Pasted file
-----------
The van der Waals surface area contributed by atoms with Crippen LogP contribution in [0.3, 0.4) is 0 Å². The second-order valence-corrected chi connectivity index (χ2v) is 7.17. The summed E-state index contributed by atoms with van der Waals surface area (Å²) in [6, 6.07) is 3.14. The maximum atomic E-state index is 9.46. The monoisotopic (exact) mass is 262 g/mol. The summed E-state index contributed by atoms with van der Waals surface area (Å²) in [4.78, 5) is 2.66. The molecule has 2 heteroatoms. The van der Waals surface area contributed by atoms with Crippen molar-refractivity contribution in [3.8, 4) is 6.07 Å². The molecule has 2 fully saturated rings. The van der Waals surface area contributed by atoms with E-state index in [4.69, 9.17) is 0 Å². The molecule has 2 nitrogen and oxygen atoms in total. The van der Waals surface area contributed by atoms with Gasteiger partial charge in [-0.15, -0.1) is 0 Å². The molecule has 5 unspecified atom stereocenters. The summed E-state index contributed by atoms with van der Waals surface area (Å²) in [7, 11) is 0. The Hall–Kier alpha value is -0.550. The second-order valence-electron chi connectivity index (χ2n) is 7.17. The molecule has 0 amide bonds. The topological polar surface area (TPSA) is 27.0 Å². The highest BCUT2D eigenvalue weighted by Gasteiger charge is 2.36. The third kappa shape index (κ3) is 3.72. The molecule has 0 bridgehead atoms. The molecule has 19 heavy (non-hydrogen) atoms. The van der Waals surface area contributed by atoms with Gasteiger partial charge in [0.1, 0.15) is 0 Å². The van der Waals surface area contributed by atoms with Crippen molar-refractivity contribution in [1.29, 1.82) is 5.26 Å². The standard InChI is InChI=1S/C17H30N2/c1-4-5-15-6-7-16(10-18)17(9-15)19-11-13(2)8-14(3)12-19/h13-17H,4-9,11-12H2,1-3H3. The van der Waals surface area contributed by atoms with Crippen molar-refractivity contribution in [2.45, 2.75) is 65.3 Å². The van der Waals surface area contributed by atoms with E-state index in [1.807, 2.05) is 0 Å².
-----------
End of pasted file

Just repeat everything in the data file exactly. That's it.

The van der Waals surface area contributed by atoms with Crippen LogP contribution in [0.3, 0.4) is 0 Å². The second-order valence-corrected chi connectivity index (χ2v) is 7.17. The summed E-state index contributed by atoms with van der Waals surface area (Å²) in [6, 6.07) is 3.14. The maximum atomic E-state index is 9.46. The monoisotopic (exact) mass is 262 g/mol. The summed E-state index contributed by atoms with van der Waals surface area (Å²) in [4.78, 5) is 2.66. The molecule has 2 heteroatoms. The van der Waals surface area contributed by atoms with Crippen molar-refractivity contribution in [3.8, 4) is 6.07 Å². The molecule has 2 fully saturated rings. The van der Waals surface area contributed by atoms with E-state index in [4.69, 9.17) is 0 Å². The molecule has 2 nitrogen and oxygen atoms in total. The van der Waals surface area contributed by atoms with Gasteiger partial charge in [-0.15, -0.1) is 0 Å². The molecule has 5 unspecified atom stereocenters. The summed E-state index contributed by atoms with van der Waals surface area (Å²) in [7, 11) is 0. The Hall–Kier alpha value is -0.550. The second-order valence-electron chi connectivity index (χ2n) is 7.17. The molecule has 0 amide bonds. The topological polar surface area (TPSA) is 27.0 Å². The highest BCUT2D eigenvalue weighted by Gasteiger charge is 2.36. The third kappa shape index (κ3) is 3.72. The molecule has 0 bridgehead atoms. The molecule has 19 heavy (non-hydrogen) atoms. The van der Waals surface area contributed by atoms with Gasteiger partial charge in [0.1, 0.15) is 0 Å². The van der Waals surface area contributed by atoms with Crippen molar-refractivity contribution in [1.29, 1.82) is 5.26 Å². The standard InChI is InChI=1S/C17H30N2/c1-4-5-15-6-7-16(10-18)17(9-15)19-11-13(2)8-14(3)12-19/h13-17H,4-9,11-12H2,1-3H3. The van der Waals surface area contributed by atoms with Crippen molar-refractivity contribution in [2.45, 2.75) is 65.3 Å². The van der Waals surface area contributed by atoms with E-state index in [1.807, 2.05) is 0 Å².